What is an Accessory After the Fact in Ontario, Canada?

When most people think of criminal law, they think of offences like robbery, assault, or murder. However, there are a variety of other criminal offences that can be charged under the Criminal Code of Canada. One such offence is accessory after the fact.

But what is an accessory after the fact? And how does it differ from other types of criminal offences? This write-up explores these questions and provides examples of when you might be charged with this offence.

How Does it Differ from Other Criminal Charges?

In Ontario, Canada, an accessory after the fact is a person who helps or shields another person who has committed a crime. The accessory after the fact is often someone who was not involved in the initial crime but became involved afterwards. For example, if someone robs a bank and then asks their friend to help them hide the stolen money, the friend would be considered an accessory after the fact.

Prosecution

For the court to find you guilty of this offence, the Crown must prove that you:

  • Knew that the other person had committed a crime.
  • Assisted that person to help them escape punishment.

Sentencing for Accessory After The Fact

In Ontario, Canada, the punishment for an accessory after the fact charge depends on the severity of the underlying offence. If the underlying offence is punishable by life in prison, then the maximum sentence for an accessory after the fact is 14 years in prison. However, if the underlying offence is punishable by a less severe sentence, the maximum sentence for an accessory after the fact is five years in prison.

Defences To Accessory After The Fact Charges

There are major defences to accessory after the fact, including lack of knowledge, duress, and necessity.

Lack of Knowledge

lack of knowledge is a defence that can be used if the accused can prove that they did not know that the person they were helping had committed a crime.

You Acted Under Duress

Duress is a defence that can prove that you only helped the person who committed the crime (principal defendant) because you were threatened with violence, death, or harm to your loved ones.

You Acted out of Necessity

Necessity is a defence that can prove that you only helped the principal offender because there was no other way to prevent greater harm. Also, you could argue that you assisted the principal offender for a lawful purpose, or you were motivated by compassion or a sense of duty.

Note that you bear the burden of proof to show one of these defences, and if you cannot do so, the court finds you guilty of accessory after the fact.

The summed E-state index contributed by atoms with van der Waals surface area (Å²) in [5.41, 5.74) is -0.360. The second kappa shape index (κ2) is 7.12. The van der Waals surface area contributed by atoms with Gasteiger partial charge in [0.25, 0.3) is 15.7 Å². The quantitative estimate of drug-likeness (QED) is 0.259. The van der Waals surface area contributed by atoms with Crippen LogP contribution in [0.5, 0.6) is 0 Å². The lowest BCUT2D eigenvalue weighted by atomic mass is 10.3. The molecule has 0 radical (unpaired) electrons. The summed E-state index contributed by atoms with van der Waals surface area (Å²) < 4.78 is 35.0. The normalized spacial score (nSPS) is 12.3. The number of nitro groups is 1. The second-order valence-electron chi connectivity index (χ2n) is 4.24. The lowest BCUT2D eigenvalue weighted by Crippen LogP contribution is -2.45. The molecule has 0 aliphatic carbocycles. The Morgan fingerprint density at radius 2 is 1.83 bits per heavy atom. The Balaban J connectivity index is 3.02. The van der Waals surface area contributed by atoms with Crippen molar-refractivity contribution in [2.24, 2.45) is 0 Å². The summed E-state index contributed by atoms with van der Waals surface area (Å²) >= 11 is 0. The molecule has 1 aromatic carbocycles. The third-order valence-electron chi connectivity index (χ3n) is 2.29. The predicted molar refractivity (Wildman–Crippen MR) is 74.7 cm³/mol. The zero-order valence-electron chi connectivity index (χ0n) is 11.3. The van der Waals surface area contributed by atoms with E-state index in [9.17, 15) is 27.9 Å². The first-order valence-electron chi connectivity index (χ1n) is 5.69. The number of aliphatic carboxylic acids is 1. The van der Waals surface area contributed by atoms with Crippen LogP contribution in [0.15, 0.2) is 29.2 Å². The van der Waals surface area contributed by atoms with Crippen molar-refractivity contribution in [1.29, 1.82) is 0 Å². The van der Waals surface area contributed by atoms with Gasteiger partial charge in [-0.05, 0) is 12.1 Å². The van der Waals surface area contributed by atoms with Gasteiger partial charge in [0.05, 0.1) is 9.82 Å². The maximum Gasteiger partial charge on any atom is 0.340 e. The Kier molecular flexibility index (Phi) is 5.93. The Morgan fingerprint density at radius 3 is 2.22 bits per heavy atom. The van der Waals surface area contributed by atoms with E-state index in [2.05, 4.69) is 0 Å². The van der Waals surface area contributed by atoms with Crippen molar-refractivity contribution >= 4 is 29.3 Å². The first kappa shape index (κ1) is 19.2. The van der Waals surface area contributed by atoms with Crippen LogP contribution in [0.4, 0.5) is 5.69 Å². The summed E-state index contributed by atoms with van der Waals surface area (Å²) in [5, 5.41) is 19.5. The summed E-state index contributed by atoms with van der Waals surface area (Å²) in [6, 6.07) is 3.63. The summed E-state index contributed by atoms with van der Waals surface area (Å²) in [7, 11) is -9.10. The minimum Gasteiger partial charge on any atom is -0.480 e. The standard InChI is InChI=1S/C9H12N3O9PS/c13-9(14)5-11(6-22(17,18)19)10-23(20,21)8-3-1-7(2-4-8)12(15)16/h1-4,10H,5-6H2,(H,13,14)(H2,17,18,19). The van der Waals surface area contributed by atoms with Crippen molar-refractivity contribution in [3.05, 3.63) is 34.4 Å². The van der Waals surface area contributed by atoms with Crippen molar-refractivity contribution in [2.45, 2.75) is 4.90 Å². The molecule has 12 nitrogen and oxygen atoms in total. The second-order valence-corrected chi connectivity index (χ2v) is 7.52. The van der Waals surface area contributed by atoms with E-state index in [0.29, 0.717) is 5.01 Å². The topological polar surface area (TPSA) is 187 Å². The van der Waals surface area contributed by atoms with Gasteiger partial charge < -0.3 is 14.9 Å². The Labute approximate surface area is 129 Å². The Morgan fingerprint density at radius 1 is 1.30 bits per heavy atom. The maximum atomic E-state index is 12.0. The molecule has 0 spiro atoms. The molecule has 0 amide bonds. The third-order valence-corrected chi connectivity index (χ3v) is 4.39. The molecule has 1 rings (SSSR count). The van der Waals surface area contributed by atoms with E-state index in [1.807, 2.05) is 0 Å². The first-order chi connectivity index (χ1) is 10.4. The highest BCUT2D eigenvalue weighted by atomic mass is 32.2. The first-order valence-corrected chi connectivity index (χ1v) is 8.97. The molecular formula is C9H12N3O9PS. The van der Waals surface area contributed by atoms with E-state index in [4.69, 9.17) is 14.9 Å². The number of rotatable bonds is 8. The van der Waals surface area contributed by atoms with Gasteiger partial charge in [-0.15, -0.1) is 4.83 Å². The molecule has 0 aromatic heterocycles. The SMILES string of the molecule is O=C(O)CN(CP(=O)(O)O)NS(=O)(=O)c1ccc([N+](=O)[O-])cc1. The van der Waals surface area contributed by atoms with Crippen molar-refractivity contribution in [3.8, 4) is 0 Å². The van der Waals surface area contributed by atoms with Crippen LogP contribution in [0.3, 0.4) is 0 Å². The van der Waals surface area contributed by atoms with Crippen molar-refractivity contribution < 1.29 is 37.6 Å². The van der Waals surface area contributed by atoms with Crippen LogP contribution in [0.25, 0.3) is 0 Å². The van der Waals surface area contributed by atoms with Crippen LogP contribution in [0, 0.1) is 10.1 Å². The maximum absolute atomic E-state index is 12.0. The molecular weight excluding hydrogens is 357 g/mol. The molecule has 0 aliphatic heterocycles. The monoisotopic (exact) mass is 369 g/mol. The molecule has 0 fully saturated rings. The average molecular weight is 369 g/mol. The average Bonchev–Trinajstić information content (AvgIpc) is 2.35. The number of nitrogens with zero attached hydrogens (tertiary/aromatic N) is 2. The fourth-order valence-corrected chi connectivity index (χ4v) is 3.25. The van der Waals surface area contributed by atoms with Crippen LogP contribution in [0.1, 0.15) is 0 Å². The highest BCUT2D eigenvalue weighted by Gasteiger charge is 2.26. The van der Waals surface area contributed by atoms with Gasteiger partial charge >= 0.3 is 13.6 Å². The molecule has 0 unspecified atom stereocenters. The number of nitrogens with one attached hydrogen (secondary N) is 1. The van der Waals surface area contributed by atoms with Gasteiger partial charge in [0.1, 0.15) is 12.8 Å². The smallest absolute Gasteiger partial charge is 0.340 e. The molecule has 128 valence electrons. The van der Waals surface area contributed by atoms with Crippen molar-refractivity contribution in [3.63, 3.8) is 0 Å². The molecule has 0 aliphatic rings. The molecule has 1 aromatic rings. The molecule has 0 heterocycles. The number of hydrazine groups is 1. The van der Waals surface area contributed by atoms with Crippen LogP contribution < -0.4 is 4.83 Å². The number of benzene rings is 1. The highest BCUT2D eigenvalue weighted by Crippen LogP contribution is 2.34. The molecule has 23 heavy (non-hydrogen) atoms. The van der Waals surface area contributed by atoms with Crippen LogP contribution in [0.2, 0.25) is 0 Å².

Related Crimes to Accessory After the Fact Offence

An accessory after the fact can be charged with several or in the place of different offences. These include:

Aiding And Abetting

Aiding and abetting is a criminal offence in Canada. According to the Criminal Code, aiding and abetting happens when someone helps or makes another person to violate the law. If arrested, you are subject to punishment as if you had committed that crime yourself. For the court to find you guilty of aiding and abetting, the crown must prove beyond a reasonable doubt that you knew that a crime was being or about to be committed.

For example, if you drive a getaway car for a bank robber, you could be charged with aiding and abetting even though you did not go into the bank with them. If you are charged with aiding and abetting, you serve a similar sentence to the person who committed the crime. The punishment will depend on the gravity of the crime that was committed.

If you are found guilty of aiding and abetting first-degree murder, you will be sentenced to life in prison with no parole for 25 years. If you are charged with aiding and abetting any other indictable offence, you can be sentenced to 14 years or less in prison. If you are charged with an offence punishable by summary conviction, you can be fined up to $2,000 or sentenced to 6 months in jail.

Obstruction of Justice

Obstruction of justice is a criminal offence in Canada. According to the Canada Criminal Code, obstruction of justice occurs when someone obstructs, perverts or defeats the administration of justice in a criminal proceeding. This can include destroying evidence, intimidating witnesses, or interfering with police officers.

The maximum penalty for obstruction of justice is ten years in prison. However, the sentence will depend on the severity of the offence and the circumstances of the case. Obstruction of justice is a serious crime that can significantly impact the outcome of a criminal proceeding. If you are charged with obstruction of justice, it is important to contact criminal lawyers in Toronto as soon as possible.

Contact a criminal lawyer if you face charges for being an accessory after the fact. A criminal lawyer can review your case and determine what defences may be available to you. Depending on the circumstances of your case, it may be possible to have the charges against you reduced or even dismissed.

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